Students at the College of William & Mary braved rain clouds on March 24 to host the first Spring FISH Market. Student organizations Alpha Phi Omega, a service fraternity, and Beta Theta Pi joined forces to raise money for Global Playground and food and clothing donations for a local Williamsburg charity, FISH.
Merchant’s Square, the commercial area that separates Colonial Williamsburg from the College, attracted students and community members to watch performances, buy raffle tickets, buy baked goods, or donate food and clothing items to FISH. In the raffle sales alone, $325 was raised for Global Playground.
“We got to incorporate some campus organizations [in the event] to show the community what William & Mary has to offer,” Alpha Phi Omega member Aidan De Sena said.
Performances included a jazz band, various student a capella groups, and a presentation from Global Playground’s Board Member and U.S. Teaching Fellow Ryan Drysdale.
“I was very happy to go to Williamsburg and briefly speak at the fundraiser organized by the students,” Drysdale said. “We are always excited to see other people and groups take on our cause and support us. People understand the power education has to reduce and eliminate poverty especially in developing countries.”
De Sena felt that Global Playground’s message resonated with students on campus.
“All of us really believe in the message of Global Playground,” De Sena said. “It is great to not only promote education in third world countries but also to promote cross cultural education.”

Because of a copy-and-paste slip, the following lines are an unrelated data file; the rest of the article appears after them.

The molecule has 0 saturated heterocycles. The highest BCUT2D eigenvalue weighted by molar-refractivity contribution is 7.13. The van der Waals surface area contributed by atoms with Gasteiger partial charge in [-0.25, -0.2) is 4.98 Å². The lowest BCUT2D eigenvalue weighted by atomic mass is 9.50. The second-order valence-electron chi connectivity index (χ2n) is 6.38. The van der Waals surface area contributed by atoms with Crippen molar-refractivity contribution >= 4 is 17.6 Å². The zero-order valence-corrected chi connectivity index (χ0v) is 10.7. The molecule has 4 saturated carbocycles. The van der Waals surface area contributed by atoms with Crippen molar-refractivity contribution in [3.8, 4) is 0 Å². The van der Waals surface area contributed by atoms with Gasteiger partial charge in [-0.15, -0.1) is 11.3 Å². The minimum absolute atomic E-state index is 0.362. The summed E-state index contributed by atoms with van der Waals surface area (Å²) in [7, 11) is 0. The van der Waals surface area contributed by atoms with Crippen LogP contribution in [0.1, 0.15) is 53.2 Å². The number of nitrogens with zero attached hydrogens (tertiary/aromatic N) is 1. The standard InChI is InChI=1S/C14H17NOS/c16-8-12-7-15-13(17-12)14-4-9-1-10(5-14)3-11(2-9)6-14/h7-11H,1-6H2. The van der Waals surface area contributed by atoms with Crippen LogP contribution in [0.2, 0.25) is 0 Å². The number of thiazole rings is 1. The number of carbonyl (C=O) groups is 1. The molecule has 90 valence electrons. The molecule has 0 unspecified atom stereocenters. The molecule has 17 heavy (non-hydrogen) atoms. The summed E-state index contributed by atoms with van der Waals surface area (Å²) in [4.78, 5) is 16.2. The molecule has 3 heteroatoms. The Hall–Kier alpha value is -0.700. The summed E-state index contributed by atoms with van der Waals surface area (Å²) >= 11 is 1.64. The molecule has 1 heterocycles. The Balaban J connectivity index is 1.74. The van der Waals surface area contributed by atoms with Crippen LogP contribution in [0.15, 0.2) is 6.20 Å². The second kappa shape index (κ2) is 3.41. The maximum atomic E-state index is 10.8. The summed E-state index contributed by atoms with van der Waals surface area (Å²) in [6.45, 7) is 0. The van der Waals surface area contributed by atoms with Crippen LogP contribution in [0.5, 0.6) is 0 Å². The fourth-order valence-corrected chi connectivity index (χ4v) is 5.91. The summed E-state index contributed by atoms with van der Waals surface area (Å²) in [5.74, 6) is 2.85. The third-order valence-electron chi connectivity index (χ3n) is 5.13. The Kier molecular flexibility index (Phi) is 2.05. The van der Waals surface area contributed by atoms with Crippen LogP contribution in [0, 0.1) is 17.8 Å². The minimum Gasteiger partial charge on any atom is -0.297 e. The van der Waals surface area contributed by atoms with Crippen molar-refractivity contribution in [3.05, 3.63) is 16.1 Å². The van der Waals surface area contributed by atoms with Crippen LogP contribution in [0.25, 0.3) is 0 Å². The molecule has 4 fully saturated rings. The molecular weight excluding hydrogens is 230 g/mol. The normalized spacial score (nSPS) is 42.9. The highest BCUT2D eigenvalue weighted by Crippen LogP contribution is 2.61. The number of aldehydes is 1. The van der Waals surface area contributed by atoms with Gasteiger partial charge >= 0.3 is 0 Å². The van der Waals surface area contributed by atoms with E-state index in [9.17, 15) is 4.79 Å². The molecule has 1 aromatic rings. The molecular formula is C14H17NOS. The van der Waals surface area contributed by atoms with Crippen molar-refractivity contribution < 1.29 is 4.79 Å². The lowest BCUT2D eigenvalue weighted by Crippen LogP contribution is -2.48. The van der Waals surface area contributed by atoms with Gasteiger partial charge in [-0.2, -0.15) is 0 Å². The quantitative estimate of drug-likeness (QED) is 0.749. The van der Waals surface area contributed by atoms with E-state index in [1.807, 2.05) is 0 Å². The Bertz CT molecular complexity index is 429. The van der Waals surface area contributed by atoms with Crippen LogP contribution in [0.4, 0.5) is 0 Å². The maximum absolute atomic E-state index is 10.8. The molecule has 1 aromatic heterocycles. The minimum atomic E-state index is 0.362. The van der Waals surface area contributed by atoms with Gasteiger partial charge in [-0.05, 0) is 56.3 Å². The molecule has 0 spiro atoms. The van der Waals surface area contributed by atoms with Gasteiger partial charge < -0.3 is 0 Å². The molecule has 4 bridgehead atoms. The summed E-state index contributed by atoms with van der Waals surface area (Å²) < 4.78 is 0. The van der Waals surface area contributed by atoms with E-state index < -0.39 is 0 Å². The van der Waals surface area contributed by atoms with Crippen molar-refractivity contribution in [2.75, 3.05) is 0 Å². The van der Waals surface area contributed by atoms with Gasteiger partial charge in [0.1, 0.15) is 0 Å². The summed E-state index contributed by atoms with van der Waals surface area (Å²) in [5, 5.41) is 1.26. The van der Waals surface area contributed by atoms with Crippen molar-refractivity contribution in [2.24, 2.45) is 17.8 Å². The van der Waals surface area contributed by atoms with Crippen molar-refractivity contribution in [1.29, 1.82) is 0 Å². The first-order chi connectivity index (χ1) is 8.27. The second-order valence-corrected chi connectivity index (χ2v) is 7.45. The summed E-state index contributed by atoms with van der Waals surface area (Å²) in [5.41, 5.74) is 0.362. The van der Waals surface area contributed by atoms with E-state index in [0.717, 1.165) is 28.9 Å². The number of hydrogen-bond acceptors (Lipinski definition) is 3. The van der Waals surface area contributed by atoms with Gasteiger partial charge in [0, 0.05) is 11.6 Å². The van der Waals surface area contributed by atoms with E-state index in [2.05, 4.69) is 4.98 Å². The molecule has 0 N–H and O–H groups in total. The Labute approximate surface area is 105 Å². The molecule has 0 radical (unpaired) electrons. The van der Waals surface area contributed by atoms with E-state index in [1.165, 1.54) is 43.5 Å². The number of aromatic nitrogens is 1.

De Sena stated that the organizations were glad to continue the partnership between William & Mary and Global Playground.
“The two founders are alumni of the school, and it’s great to have the relationship to be able to connect with them when they come visit, since they are such active alumni,” De Sena said.
The organizations partnered with the Williamsburg Merchant’s Association to host the event in Colonial Williamsburg. De Sena believes this year will help the organizations host the event in years to come.
“The event, unfortunately, had a minor setback with the rain, but we really got through it,” De Sena said. “We were able to establish the event, and, hopefully, we set a foundation for a more involved relationship between the Williamsburg community and William & Mary.”
Rain closed the event early, but the raffle and collection area for FISH collected sizable donations.